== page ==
Academics on Sunday condemned the alleged use of high-school textbooks written and edited by Chinese and urged the Ministry of Education to assess and respond to the situation.
Several high schools — including Wanfang Senior High School and Daren Girls’ High School in Taipei, the Affiliated Senior High School of National Kaohsiung Normal University and others — have this semester reportedly used teaching materials coedited by Taiwan’s Chinese Cultural Education Institute and the Cross-Strait Cultural Development Collaborative Innovation Center and College of Chinese Languages and Literature at China’s Fujian Normal University.
The textbooks — Standard-Level High School Language and Literature (普通高中國文) volumes one and two — were published by Yu Pen Digital Publishing and edited by institute director Sun Chien-chiu (孫劍秋) and others.
They passed reviews by the ministry’s National Academy for Educational Research (NAER) in January and June respectively.
Sun, also vice president of the National Taiwan College of Performing Arts, said that the textbooks were originally compiled to target overseas compatriot schools in Southeast Asia and China and were submitted for review due to concerns that schools in Southeast Asia would not trust a textbook that could not be used in Taiwan.
Coediting with the Chinese school was done purely out of business considerations and was not part of China’s “united front” strategy, Sun said, adding that the textbooks are in line with the curriculum and rules.
Wanfang Senior High School and others are only “selecting” this version, meaning that only some classes are using it, Sun said, adding that most classes are still using other domestic versions.
China and Taiwan began coediting high-school language and literature textbooks in June 2014, Chinese media reported, adding that corresponding with the so-called “1992 consensus,” the team visited dozens of secondary schools and colleges on both sides of the Taiwan Strait to compile a total of 5 million words in 13 textbooks.
Every nation’s education system is independent and should not be directed by other regimes or countries, especially since China and Taiwan are still hostile toward one another, National Chengchi University Graduate Institute of Taiwanese Literature professor Chen Fang-ming (陳芳明) said.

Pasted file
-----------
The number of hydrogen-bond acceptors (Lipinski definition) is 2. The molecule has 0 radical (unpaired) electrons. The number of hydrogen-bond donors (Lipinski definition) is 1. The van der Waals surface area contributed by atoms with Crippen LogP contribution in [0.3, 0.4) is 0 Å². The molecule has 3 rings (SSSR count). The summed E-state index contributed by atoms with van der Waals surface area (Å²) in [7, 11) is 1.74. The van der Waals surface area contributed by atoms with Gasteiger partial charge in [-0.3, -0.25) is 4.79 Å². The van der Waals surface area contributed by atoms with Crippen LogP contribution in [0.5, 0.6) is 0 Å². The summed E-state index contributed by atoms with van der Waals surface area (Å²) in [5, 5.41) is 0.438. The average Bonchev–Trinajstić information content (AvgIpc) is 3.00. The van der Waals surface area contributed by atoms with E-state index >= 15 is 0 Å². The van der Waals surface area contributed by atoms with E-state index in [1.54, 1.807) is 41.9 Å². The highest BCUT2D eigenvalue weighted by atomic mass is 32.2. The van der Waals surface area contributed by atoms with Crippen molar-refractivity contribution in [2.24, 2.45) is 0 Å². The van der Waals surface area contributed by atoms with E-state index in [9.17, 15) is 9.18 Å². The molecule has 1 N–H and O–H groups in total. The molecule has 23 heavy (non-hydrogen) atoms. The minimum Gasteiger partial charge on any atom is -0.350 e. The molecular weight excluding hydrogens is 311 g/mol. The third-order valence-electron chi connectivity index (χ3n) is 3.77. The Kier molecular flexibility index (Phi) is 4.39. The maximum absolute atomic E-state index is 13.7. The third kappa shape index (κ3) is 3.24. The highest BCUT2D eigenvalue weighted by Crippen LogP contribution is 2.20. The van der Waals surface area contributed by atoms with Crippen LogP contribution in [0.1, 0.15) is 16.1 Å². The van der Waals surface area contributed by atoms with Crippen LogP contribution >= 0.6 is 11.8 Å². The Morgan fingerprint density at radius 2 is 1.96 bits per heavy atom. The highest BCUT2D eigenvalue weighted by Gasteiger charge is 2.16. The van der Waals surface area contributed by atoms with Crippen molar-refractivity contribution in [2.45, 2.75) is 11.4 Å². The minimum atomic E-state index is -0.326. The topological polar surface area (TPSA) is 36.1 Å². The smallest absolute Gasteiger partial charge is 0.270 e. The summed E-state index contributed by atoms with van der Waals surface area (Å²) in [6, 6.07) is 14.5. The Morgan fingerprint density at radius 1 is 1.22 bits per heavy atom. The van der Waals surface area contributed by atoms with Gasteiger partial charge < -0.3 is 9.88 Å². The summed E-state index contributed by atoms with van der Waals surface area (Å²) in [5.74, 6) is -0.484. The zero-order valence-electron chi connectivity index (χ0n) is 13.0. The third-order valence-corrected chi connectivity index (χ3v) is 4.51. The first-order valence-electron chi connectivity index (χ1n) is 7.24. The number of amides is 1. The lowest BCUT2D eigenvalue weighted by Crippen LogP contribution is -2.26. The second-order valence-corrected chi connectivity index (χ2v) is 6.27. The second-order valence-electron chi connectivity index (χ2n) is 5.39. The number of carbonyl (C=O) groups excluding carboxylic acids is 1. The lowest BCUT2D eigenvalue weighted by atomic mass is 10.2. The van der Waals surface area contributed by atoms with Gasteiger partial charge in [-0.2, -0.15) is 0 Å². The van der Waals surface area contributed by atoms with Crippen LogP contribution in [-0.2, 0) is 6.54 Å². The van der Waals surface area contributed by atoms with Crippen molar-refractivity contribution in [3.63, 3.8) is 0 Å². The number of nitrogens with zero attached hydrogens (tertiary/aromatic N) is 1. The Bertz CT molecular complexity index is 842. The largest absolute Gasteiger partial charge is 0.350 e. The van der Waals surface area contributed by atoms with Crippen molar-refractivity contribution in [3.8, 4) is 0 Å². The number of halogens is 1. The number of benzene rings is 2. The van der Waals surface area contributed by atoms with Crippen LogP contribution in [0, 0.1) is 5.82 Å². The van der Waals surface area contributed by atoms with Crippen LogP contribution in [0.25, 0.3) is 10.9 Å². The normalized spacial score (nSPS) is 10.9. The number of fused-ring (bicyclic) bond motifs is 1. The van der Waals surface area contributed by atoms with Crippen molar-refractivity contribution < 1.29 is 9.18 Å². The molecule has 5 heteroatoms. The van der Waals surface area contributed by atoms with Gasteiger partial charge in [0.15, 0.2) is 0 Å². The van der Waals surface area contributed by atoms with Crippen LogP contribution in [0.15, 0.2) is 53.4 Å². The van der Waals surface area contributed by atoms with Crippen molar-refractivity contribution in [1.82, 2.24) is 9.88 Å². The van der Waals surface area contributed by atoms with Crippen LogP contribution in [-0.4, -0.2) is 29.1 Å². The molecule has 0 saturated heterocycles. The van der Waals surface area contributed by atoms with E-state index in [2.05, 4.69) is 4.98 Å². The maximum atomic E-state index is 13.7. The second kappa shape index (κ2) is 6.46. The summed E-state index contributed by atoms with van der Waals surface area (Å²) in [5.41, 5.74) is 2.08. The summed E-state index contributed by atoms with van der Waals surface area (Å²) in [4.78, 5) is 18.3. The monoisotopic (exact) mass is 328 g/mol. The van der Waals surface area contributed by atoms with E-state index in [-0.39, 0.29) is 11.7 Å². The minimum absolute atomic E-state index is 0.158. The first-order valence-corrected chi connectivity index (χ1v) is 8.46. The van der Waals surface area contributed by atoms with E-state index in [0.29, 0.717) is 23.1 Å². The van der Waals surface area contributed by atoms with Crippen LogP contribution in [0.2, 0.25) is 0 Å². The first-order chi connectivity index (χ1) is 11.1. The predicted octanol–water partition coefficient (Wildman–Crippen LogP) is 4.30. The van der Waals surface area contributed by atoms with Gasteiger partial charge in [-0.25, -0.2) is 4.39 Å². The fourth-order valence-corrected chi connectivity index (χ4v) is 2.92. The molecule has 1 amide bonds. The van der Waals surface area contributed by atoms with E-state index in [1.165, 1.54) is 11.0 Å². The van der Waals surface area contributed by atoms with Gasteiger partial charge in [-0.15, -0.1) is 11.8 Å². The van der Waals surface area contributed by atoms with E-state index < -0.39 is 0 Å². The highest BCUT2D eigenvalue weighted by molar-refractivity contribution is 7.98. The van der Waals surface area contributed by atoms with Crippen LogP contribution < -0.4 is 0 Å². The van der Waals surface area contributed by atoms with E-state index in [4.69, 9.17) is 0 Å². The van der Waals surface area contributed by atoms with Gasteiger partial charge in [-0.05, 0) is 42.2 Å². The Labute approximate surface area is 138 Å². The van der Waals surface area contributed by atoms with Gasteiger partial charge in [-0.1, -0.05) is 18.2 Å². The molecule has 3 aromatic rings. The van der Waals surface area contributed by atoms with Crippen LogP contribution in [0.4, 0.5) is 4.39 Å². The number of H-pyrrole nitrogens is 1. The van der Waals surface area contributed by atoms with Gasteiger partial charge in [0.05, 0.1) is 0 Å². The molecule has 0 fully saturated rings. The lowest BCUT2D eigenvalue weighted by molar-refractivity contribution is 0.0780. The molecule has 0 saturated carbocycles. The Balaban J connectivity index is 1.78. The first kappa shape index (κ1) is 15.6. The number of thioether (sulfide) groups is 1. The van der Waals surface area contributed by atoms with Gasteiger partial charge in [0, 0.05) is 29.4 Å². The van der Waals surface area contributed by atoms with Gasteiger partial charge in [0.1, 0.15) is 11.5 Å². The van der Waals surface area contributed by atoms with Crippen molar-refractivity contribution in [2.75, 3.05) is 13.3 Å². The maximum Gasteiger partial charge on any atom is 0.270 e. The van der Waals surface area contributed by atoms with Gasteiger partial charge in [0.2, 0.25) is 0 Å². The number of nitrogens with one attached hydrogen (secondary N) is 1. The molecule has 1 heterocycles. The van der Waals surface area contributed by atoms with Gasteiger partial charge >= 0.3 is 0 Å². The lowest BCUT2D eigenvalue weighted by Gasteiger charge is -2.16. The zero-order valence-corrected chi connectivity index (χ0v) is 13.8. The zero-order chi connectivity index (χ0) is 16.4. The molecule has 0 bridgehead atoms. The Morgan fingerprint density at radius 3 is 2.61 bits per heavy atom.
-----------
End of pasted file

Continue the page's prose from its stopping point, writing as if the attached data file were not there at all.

It is important to not let textbooks deviate from the mainstream values of Taiwanese society, Chen said, adding that human rights and equality are core educational values.
Textbooks should not just think about benefiting the other side of the Strait, he added.
China is looking to use various “united front” tactics against Taiwan and will infiltrate as much as it can, Chen said, adding that China wants to transform the thinking of Taiwan’s younger generation.
Chen urged the ministry to not neglect the issue and asked it to set up a careful gate-keeping mechanism to prevent the introduction of ideas that deviate from those of democracy.
National Taipei University of Education professor emeritus Lee Hsiao-feng (李筱峰) criticized the ministry for allowing the situation to occur, asking: “Would US textbooks be cowritten by England?”
This has already caused serious damage to Taiwan’s national dignity and political subjectivity, Lee said, expressing surprise that this occurred under the Democratic Progressive Party (DPP) government.
DPP Legislator Huang Kuo-shu (黃國書) also expressed concern that textbooks would become part of China’s “united front” tactics if ideas from civil exchange become the standard at schools.
“Taiwan can engage in cultural, educational, academic and other forms of exchange with China, but civil exchange remains civil exchange,” he said, adding that the ministry must not acquiesce.
The main focus of the review is whether the content contains mistakes or deviates from the curriculum, a NAER official said, adding that all the listed editors are Taiwanese.
Asked about the Chinese editors listed in the teacher’s handbook, the official said that the handbook is not part of the review.
If the publisher hides this information, evidence is needed to investigate whether there has been a violation, she added.